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As of late August 2020, we organized our efforts and workflow in 3 phases:

  • Emergency propping and sheltering of houses, specifically those that are most vulnerable yet requiring costly and time-consuming repairs and restoration. This has been completed.
  • Partial repairs and full restoration of units and buildings that are structurally stable, an effort we continue to expand in partnership with an increasing number of local NGOs and private organizations. In addition to fieldwork, BHI is taking a lead in setting contemporary standards of restoration that are attainable and quality-assured, soon to be published in a forthcoming primer.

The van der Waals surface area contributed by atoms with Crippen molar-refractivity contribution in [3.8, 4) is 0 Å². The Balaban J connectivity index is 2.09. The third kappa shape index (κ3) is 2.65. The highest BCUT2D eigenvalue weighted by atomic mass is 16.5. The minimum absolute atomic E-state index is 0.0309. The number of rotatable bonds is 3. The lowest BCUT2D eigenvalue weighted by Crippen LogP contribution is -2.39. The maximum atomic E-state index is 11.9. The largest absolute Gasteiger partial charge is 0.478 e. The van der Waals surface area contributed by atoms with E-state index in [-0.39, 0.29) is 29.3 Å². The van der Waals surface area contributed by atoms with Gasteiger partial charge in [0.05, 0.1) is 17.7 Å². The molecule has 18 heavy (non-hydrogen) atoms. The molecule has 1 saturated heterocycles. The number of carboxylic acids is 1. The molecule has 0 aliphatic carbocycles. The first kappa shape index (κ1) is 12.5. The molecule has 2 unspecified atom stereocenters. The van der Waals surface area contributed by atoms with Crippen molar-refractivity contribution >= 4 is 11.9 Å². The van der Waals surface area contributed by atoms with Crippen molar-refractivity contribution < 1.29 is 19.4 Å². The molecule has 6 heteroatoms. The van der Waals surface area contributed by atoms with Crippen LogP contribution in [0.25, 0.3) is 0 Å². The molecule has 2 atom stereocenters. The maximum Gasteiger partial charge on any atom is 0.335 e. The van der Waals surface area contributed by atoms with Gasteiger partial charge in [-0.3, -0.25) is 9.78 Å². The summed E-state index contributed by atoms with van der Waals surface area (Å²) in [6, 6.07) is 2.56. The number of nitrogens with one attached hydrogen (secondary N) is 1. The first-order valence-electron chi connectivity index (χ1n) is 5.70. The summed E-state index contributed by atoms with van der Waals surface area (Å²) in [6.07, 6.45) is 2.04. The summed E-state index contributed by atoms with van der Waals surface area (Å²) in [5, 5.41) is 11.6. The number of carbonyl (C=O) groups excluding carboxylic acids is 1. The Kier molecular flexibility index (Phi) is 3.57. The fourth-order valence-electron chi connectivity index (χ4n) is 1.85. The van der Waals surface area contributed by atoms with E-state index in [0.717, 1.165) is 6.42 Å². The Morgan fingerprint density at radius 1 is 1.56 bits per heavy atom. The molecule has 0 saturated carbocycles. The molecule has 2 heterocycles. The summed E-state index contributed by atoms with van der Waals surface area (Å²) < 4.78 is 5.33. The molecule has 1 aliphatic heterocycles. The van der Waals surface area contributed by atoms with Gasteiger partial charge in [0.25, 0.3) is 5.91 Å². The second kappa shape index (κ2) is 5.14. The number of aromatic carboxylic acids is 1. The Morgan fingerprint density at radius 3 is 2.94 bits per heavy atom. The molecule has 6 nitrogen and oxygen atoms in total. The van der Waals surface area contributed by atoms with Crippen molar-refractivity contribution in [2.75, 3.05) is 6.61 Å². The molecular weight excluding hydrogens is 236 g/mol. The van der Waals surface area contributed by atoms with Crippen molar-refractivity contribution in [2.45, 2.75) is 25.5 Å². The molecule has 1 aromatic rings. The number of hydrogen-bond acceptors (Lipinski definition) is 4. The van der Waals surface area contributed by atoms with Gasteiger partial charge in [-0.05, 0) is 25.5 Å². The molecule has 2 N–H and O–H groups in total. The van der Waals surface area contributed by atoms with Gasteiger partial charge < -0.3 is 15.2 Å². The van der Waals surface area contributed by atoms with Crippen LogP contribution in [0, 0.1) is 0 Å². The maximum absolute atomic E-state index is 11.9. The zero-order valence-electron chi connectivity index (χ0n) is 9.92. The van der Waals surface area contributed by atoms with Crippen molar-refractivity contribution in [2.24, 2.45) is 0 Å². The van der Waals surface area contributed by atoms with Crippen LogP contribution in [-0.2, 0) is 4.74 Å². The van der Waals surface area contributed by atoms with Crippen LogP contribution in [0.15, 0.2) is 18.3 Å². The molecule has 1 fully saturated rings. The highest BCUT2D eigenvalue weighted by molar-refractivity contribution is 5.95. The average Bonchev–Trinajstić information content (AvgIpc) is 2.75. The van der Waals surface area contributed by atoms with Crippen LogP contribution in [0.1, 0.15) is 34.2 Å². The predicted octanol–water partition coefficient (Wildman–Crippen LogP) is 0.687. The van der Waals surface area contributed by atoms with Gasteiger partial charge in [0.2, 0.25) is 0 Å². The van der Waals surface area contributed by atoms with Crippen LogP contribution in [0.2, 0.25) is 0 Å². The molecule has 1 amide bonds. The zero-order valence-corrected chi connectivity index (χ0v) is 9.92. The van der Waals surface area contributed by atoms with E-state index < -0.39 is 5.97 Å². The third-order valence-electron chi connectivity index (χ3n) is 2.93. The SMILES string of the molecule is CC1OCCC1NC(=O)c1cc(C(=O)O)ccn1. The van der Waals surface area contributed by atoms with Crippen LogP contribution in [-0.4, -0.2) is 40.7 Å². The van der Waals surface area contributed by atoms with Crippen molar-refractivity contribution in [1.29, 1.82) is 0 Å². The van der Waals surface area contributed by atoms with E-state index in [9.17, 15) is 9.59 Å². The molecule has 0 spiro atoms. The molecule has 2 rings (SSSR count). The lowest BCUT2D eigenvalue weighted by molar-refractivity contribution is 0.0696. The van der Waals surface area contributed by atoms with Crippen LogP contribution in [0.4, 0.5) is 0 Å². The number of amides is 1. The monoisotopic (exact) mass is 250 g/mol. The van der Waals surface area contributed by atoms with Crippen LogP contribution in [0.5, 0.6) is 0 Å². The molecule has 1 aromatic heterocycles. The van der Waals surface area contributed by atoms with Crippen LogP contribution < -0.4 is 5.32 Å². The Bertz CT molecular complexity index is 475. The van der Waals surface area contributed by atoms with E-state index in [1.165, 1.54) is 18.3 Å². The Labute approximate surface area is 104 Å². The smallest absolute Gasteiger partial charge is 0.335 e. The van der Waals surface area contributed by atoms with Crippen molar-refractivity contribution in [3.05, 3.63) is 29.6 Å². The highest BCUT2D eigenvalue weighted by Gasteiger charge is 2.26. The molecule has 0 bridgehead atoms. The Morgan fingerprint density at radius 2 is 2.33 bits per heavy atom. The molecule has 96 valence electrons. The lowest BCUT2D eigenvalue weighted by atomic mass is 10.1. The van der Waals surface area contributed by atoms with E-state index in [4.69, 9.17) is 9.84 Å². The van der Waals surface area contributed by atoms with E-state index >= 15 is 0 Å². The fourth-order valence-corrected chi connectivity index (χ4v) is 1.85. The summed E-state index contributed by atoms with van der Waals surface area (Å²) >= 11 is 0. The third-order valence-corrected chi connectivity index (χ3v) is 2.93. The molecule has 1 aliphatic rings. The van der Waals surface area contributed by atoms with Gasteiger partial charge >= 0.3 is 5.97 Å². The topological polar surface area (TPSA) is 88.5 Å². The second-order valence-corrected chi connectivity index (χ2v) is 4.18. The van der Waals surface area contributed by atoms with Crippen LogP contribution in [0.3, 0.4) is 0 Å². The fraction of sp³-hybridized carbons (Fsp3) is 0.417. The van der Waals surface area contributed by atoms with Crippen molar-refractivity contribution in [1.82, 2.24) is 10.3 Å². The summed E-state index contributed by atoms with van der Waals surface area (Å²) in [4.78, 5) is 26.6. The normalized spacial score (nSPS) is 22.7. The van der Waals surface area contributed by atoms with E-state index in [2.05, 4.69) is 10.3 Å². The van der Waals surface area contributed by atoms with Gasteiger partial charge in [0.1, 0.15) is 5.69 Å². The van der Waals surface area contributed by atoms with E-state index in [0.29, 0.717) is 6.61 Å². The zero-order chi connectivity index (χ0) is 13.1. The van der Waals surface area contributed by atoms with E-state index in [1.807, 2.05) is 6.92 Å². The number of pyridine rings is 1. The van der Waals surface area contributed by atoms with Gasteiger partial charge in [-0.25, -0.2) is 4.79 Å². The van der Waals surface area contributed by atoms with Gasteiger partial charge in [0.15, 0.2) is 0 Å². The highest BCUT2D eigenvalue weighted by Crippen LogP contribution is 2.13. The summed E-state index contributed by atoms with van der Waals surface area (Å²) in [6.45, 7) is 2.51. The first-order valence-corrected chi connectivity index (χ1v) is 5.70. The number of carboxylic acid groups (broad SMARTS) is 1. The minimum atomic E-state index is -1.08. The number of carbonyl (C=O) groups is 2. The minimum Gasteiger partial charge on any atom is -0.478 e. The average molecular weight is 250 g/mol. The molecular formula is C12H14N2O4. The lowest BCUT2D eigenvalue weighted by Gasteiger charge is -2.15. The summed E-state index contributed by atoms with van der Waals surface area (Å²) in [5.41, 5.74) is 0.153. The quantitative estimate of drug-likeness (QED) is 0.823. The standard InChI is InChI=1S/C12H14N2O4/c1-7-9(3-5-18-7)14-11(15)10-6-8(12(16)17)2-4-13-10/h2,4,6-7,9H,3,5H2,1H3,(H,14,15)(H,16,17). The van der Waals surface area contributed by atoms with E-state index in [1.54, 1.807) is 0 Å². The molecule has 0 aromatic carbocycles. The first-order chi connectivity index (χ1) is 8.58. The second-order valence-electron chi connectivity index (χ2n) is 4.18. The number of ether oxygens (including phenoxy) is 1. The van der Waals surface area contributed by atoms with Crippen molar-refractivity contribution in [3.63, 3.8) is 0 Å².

• Our medium-term vision for urban regeneration is in the process of formulation, aiming to bring together a host of consultants- planners, engineers, and experts in the local economy- to put together a Development Framework that can serve as the basis of any subsequent master planning by the public sector. In parallel, we are part of numerous roundtables and consultative meetings that gather international experts and local academics on various facets of the debate.

Meanwhile, we have started to organically anchor this revitalization by identifying priority clusters to concentrate repairs and restoration works. This is crucial to channel energies and to foster multilateral partnerships, all to maximize the impact of what is being accomplished with scarce resources.
While BHI started organically in the crisis environment of August 2020, it is now expanding with a clear organizational structure, workflow, and timetable. In December, we were among 7 local NGOs to be part of the International Donors Conference convened by Mr. Macron, President of France, and UN Secretary-General.